‘Complementary’ or ‘Equal’? The Rise of ‘Moderate’ Islamism and The Undeclared War on Women Rights in Tunisia Cover Image
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‘Complementary’ or ‘Equal’? The Rise of ‘Moderate’ Islamism and The Undeclared War on Women Rights in Tunisia
‘Complementary’ or ‘Equal’? The Rise of ‘Moderate’ Islamism and The Undeclared War on Women Rights in Tunisia

Author(s): Hajer Ben Hadj Salem
Subject(s): Gender Studies, Human Rights and Humanitarian Law, Islam studies
Published by: Transnational Press London
Keywords: State feminism; moderate Muslims; women rights;
Summary/Abstract: Since the last decade of the 20th century, the UNDP yearly Human Development Reports have played an invaluable role in shaping Western political strategists and actors’ wisdom about the ruling regimes and the status of women in the MENA region through linking Human development and Human rights indicators to the Gender Development Index. The 2010 Report, published on the eve of the so-called “Arab spring,” placed Tunisia ahead of most of the Arab countries in terms of Gender Development despite its relatively low Human Development Index. However, Tunisian women took the international observers by storm as they featured prominently on the frontlines of the popular demonstrations which broke out across the country brandishing slogans denouncing lack of freedom, employment opportunities, and dignity. The un-Islamist leaning of these predominantly unveiled women and their slogans challenged not only Western received wisdoms about the status of women in Muslim societies, but also a whole body of new Western strategic thinking about the post-secular dictatorships Muslim world, conferring upon “Moderate” male Muslims and Islamist women the daunting task of Muslim women liberation.This paper studies how the Tunisian women’s experience with the Islamist leadership prior to the 2014 elections represented a real challenge to the ideological underpinnings of this neo-Orientalist discourse. First, it defines neo-Orientalism and demonstrates how it paved the ground for the ‘Islamic spring’. Second, it gives a brief overview of the status of women rights in Tunisia, underscoring the limitations of state feminism prior to 2011. Third, it dissects the anti-women rights agenda of the Islamists and debunks the myth of the “Islamist women as custodians of women rights” by shedding light on landmark conflicts between women rights activists and the Islamists during the constitutional drafting process.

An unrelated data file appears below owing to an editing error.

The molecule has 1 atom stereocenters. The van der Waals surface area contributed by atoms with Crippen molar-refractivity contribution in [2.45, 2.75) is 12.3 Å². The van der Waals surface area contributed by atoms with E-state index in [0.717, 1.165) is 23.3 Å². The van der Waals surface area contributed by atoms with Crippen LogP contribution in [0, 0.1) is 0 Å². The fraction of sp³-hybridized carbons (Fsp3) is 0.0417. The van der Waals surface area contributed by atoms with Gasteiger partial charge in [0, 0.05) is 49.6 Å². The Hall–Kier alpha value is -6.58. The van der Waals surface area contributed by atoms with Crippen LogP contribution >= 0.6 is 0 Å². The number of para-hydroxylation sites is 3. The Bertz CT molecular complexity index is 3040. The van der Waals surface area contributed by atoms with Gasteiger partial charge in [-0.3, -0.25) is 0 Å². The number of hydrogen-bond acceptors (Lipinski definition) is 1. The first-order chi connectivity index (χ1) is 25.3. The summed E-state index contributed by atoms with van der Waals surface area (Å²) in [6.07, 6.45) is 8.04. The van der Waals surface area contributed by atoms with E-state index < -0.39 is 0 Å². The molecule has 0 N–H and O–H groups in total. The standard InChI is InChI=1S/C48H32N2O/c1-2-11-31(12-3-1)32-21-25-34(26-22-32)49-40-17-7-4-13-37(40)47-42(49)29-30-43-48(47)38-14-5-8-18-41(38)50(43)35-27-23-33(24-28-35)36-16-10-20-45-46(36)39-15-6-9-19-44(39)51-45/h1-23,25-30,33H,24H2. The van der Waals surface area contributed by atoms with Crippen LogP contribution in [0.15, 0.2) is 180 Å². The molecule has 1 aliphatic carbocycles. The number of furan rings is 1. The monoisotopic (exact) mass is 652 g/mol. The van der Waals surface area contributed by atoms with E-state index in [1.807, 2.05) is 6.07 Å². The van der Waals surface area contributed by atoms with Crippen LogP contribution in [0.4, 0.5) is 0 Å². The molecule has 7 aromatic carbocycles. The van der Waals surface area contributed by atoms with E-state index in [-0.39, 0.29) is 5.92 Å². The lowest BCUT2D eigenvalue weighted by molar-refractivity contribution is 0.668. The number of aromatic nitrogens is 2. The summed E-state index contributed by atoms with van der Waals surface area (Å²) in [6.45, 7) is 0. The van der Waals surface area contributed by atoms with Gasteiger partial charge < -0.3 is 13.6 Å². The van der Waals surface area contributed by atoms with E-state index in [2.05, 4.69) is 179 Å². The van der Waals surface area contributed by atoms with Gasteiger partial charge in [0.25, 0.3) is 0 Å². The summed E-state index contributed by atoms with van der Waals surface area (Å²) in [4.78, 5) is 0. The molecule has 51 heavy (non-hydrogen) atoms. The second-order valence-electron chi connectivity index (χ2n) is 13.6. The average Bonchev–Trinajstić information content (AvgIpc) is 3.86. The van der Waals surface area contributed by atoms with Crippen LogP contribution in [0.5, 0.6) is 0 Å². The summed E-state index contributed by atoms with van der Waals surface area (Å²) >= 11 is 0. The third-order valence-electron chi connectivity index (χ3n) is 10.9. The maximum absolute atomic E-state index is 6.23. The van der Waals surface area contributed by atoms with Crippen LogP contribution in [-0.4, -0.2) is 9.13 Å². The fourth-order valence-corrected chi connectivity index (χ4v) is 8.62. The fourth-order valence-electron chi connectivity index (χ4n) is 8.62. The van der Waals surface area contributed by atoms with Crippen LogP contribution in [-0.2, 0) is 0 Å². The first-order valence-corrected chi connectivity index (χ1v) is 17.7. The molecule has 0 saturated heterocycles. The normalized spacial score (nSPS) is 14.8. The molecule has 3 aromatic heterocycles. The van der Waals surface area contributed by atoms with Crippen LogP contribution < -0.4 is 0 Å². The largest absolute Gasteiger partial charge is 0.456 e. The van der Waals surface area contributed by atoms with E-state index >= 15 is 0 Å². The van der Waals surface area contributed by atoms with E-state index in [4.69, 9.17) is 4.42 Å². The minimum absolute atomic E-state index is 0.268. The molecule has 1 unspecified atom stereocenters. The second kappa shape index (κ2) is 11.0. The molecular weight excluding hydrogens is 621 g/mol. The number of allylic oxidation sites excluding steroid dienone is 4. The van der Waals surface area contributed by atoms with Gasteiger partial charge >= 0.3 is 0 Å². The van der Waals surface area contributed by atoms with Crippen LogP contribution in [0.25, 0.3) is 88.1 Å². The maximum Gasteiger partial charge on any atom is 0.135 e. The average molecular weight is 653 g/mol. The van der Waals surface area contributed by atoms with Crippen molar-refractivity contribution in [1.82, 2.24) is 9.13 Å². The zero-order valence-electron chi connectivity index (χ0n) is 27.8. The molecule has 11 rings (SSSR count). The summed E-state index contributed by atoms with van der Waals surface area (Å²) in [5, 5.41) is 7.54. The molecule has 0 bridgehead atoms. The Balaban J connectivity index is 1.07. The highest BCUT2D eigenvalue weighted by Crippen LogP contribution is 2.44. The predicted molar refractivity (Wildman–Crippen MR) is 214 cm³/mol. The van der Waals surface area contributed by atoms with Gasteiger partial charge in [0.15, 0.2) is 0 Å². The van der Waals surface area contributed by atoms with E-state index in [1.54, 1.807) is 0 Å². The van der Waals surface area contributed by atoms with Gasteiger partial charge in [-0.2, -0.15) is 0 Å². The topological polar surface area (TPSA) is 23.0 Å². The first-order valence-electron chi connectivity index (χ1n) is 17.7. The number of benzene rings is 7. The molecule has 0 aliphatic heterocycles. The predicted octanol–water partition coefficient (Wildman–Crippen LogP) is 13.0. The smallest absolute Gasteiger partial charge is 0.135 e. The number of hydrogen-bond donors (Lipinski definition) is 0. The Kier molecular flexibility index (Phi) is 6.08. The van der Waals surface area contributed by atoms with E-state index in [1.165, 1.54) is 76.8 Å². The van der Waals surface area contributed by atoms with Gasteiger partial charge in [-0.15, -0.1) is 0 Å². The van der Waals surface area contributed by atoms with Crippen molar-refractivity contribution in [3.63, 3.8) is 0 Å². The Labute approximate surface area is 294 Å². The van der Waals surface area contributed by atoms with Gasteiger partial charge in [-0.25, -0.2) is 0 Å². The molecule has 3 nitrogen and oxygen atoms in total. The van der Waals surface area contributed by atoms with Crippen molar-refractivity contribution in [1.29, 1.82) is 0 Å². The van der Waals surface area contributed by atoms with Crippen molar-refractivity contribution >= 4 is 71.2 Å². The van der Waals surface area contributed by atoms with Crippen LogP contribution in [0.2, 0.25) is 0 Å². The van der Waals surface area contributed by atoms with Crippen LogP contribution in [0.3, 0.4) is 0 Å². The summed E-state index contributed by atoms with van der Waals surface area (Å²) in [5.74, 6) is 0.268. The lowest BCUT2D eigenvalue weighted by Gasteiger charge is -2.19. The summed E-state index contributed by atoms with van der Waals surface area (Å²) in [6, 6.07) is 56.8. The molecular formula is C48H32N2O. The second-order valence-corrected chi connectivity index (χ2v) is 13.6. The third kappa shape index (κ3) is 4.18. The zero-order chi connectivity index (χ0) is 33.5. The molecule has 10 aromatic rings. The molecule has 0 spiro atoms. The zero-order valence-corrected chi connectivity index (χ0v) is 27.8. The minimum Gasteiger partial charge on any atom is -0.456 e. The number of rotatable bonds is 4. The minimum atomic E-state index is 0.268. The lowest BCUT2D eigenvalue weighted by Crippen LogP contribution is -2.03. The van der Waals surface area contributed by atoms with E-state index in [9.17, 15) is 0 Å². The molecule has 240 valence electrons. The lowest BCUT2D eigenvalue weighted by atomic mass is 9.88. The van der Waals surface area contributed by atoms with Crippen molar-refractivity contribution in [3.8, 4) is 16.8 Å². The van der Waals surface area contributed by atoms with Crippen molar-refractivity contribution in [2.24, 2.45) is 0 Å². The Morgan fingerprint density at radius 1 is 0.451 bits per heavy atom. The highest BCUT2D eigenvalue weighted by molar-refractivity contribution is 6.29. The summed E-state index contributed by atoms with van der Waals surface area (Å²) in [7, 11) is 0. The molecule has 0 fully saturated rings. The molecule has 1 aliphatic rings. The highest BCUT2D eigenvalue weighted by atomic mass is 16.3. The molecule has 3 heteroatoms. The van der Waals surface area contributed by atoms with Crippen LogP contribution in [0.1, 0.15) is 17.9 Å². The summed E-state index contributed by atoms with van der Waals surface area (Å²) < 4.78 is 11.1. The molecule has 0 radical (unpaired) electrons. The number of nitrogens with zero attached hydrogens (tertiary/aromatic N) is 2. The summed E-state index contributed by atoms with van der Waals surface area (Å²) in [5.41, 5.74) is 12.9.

• Page Range: 107-116
  • Page Count: 10
  • Publication Year: 2021
  • Language: English